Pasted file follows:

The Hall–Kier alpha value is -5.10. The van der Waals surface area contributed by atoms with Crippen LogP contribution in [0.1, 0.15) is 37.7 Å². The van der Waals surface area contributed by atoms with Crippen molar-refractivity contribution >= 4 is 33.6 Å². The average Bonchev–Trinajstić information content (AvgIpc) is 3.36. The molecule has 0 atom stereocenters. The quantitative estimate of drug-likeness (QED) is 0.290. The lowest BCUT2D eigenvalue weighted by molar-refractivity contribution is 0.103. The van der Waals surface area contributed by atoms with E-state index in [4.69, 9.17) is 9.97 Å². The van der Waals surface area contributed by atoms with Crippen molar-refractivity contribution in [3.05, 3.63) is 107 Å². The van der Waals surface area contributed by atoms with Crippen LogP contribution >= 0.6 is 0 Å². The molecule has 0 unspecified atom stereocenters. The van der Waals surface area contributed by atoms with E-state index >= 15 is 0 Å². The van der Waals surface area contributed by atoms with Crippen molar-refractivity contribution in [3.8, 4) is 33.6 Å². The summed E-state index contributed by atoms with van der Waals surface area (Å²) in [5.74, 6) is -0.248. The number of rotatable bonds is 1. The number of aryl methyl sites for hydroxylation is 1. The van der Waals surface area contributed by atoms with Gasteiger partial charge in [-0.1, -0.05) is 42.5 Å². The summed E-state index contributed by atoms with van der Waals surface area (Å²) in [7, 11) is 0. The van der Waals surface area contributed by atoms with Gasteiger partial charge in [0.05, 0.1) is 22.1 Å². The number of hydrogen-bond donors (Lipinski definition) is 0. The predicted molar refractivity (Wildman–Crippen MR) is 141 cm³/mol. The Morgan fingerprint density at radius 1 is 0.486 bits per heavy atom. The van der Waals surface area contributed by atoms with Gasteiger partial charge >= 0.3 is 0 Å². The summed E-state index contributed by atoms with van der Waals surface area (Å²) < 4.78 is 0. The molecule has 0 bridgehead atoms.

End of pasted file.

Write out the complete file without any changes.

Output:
The Hall–Kier alpha value is -5.10. The van der Waals surface area contributed by atoms with Crippen LogP contribution in [0.1, 0.15) is 37.7 Å². The van der Waals surface area contributed by atoms with Crippen molar-refractivity contribution >= 4 is 33.6 Å². The average Bonchev–Trinajstić information content (AvgIpc) is 3.36. The molecule has 0 atom stereocenters. The quantitative estimate of drug-likeness (QED) is 0.290. The lowest BCUT2D eigenvalue weighted by molar-refractivity contribution is 0.103. The van der Waals surface area contributed by atoms with E-state index in [4.69, 9.17) is 9.97 Å². The van der Waals surface area contributed by atoms with Crippen molar-refractivity contribution in [3.05, 3.63) is 107 Å². The van der Waals surface area contributed by atoms with Crippen LogP contribution >= 0.6 is 0 Å². The molecule has 0 unspecified atom stereocenters. The van der Waals surface area contributed by atoms with E-state index >= 15 is 0 Å². The van der Waals surface area contributed by atoms with Crippen molar-refractivity contribution in [3.8, 4) is 33.6 Å². The summed E-state index contributed by atoms with van der Waals surface area (Å²) in [5.74, 6) is -0.248. The number of rotatable bonds is 1. The number of aryl methyl sites for hydroxylation is 1. The van der Waals surface area contributed by atoms with Gasteiger partial charge in [-0.1, -0.05) is 42.5 Å². The summed E-state index contributed by atoms with van der Waals surface area (Å²) in [7, 11) is 0. The van der Waals surface area contributed by atoms with Gasteiger partial charge in [0.05, 0.1) is 22.1 Å². The number of hydrogen-bond donors (Lipinski definition) is 0. The predicted molar refractivity (Wildman–Crippen MR) is 141 cm³/mol. The Morgan fingerprint density at radius 1 is 0.486 bits per heavy atom. The van der Waals surface area contributed by atoms with Gasteiger partial charge >= 0.3 is 0 Å². The summed E-state index contributed by atoms with van der Waals surface area (Å²) < 4.78 is 0. The molecule has 0 bridgehead atoms.